Joni Mitchell wasn’t yet 25 when she first gifted the world her song “Both Sides Now.” Judy Collins made its first commercially-released recording; soon artists were lining up to record it, including Frank Sinatra. The 25-year old Mitchell herself released it in 1969. In what might be her most famous song, she asserted, “I really don’t know love at all.” Flash-forward to the present day, and the 71-year old singer-songwriter-artist seems well-acquainted with the vagaries of that most universal subject. Mitchell has curated a retrospective of her career in the form of a new 4-CD box set appropriately entitled Love Has Many Faces. Subtitled A Quartet, A Ballet, Waiting to Be Danced, the box finds Mitchell eschewing a traditional approach to create a new creative arc based on her music, assembled in four acts.
Love Has Many Faces doesn’t present its acts as traditional narratives, but rather as thematic suites. Together, they challenge listeners to view Mitchell’s music and career in a new context. Only a rough one-third of the set is drawn from the 1970s, during which she thrived as a leading light of the “singer-songwriter” movement. As a result, favorite songs like “Help Me,” “Big Yellow Taxi,” “Chelsea Morning,” “Free Man in Paris” and “Woodstock” are nowhere to be found, discarded in favor of lesser-known work from the 1980s and onward. Stylistically, the box also emphasizes the jazz that has long been a vital part of her creative palette. If the resulting compilation of songs drastically underrepresents the folk-rock artist with whom so many of her fans first fell in love, it’s still a sharp, compelling, reflective and deeply personal journey through love and the ways we make contact.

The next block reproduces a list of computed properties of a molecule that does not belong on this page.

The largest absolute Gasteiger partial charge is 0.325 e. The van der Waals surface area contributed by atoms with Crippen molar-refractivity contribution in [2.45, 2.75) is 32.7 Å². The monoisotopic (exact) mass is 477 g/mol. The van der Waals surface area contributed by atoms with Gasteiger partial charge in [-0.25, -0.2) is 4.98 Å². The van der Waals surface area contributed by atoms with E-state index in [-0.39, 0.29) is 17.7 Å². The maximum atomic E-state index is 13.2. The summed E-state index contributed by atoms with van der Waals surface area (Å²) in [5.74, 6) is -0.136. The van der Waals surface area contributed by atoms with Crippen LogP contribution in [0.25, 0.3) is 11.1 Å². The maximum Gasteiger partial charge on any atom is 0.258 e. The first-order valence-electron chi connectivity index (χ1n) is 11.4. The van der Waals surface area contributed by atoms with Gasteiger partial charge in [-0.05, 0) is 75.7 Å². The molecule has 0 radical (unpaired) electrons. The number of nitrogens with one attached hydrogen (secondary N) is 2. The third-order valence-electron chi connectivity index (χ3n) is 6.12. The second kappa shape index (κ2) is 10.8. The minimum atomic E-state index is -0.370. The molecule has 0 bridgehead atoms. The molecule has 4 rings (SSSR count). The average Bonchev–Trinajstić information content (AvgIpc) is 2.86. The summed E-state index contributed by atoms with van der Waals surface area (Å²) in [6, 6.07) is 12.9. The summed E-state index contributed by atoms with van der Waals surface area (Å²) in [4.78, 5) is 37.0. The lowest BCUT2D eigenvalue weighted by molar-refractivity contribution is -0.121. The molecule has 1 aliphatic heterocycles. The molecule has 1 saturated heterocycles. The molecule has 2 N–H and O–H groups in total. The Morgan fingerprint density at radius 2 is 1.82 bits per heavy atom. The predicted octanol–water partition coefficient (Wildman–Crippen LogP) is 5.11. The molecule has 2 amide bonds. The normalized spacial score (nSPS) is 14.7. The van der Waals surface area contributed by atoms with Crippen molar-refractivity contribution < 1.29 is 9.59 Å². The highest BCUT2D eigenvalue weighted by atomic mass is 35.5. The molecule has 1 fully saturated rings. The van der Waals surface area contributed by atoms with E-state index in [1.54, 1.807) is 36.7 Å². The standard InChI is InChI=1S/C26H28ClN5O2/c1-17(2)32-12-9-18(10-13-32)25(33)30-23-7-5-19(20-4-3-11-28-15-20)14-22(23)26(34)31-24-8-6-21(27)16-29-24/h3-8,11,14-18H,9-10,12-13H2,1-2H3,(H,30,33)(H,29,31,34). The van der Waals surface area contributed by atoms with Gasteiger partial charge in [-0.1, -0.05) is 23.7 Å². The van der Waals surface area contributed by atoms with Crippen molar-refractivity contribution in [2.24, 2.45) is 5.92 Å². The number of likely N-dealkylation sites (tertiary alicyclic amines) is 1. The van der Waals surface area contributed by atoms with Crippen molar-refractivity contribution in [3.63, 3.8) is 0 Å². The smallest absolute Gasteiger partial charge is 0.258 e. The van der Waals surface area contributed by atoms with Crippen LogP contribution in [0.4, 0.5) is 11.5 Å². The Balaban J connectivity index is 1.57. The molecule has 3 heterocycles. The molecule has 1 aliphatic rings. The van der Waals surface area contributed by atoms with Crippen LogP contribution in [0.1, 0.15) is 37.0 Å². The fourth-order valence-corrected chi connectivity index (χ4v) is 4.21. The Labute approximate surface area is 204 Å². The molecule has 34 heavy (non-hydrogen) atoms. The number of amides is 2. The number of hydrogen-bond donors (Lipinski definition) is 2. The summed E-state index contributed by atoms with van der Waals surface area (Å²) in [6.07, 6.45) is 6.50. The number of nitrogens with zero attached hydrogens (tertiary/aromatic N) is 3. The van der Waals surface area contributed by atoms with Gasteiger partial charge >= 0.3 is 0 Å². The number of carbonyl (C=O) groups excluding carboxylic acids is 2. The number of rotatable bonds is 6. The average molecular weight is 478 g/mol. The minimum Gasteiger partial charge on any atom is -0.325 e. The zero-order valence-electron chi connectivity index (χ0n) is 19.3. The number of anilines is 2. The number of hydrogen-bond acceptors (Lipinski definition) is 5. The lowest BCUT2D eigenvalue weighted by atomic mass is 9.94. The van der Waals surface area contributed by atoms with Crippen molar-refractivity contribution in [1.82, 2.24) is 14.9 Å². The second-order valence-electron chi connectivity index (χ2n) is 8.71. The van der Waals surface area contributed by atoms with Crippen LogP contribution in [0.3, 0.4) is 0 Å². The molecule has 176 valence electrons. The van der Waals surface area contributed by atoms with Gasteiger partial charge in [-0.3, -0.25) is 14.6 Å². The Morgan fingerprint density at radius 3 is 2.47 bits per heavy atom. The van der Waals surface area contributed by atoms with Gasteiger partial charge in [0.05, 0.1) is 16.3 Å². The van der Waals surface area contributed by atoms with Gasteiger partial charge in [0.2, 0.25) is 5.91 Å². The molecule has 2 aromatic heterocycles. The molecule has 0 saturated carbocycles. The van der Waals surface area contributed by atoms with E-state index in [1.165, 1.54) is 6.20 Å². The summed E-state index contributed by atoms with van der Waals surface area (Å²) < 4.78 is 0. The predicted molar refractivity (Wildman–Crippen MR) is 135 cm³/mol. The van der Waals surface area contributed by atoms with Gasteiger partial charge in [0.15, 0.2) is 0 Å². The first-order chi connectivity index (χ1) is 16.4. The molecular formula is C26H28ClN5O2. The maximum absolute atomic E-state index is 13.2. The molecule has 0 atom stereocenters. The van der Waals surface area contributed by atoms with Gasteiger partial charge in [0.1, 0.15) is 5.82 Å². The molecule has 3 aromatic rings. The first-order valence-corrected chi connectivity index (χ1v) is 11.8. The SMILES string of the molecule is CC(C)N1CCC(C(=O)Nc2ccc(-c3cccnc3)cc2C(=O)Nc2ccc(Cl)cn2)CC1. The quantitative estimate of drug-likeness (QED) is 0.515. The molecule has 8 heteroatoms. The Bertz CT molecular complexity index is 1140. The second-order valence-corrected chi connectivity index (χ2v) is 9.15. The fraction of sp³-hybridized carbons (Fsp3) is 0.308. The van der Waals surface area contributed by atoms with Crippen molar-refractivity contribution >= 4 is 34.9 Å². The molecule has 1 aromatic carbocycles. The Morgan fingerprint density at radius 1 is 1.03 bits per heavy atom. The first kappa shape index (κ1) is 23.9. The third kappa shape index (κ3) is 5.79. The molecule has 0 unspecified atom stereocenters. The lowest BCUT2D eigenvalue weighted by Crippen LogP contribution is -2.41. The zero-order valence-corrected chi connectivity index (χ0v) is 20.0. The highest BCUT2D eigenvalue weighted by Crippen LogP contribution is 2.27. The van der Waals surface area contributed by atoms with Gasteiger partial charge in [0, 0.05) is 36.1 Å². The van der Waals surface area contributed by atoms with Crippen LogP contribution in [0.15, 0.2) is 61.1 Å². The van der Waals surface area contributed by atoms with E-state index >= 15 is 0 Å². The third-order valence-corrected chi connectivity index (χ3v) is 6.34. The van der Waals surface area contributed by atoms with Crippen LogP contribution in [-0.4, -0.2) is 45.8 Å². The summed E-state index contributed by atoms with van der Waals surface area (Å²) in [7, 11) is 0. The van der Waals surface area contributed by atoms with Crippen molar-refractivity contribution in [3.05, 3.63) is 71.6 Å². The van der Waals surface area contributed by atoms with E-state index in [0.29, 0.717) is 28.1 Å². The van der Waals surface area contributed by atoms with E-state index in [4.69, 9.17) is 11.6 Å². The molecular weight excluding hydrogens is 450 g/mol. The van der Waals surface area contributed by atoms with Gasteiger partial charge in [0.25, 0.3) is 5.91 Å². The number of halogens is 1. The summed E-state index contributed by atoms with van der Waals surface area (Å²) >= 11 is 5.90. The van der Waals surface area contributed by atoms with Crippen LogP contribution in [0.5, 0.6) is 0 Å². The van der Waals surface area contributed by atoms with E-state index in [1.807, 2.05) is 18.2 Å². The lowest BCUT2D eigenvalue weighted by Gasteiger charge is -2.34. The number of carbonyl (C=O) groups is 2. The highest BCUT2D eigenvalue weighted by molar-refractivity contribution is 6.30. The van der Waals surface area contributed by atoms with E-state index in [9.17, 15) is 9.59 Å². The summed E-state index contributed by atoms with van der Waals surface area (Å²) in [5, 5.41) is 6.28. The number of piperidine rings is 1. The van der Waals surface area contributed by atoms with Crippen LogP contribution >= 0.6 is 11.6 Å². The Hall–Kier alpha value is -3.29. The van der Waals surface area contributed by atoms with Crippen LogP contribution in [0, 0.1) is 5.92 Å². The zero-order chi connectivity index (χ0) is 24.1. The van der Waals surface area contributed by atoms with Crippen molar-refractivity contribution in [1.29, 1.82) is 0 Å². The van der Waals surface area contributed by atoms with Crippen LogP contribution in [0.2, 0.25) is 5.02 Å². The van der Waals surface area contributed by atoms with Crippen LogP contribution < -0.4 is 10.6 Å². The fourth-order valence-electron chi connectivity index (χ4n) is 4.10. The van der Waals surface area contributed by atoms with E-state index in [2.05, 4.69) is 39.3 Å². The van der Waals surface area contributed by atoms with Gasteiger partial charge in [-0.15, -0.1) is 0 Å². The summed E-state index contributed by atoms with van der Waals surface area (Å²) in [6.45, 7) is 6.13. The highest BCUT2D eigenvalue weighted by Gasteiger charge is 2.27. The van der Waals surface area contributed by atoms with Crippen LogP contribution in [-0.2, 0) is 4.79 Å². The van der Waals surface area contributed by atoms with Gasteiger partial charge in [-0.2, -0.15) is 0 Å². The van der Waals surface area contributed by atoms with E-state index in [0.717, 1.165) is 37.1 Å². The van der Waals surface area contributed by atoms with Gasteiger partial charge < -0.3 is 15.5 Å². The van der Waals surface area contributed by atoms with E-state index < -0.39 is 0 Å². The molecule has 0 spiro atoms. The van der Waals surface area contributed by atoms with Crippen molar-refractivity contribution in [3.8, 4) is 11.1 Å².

Join us after the jump as we dive into this box!
Nostalgic imagery of the 1950s, whether turned on its head or presented blissfully free of irony, is a key thread through Act I, “Birth of Rock and Roll Days.” The sound of liberation pulsates through the act’s opening salvo, “In France They Kiss on Main Street” (“Amour, mama, not cheap display!”). “They’ve been broken in churches and schools/And molded to middle class circumstance,” Mitchell observes of a generation. But there was an out, at least for her: “Rolling, rolling, rock and rolling…” Her voice is at its most exultantly pure on the song, supported by James Taylor and two-thirds of Crosby, Stills and Nash. Cars, radios, Christmas, dancing, the old songs – these images all recur, like rock and roll itself, throughout these songs. Mitchell’s lyrics, needless to say, are clever, incisive and sensual, and sometimes all three at once, as on “You Turn Me On I’m a Radio” (also enhanced by a contribution, this time on harmonica, from her onetime lover and mutual admirer, Graham Nash.)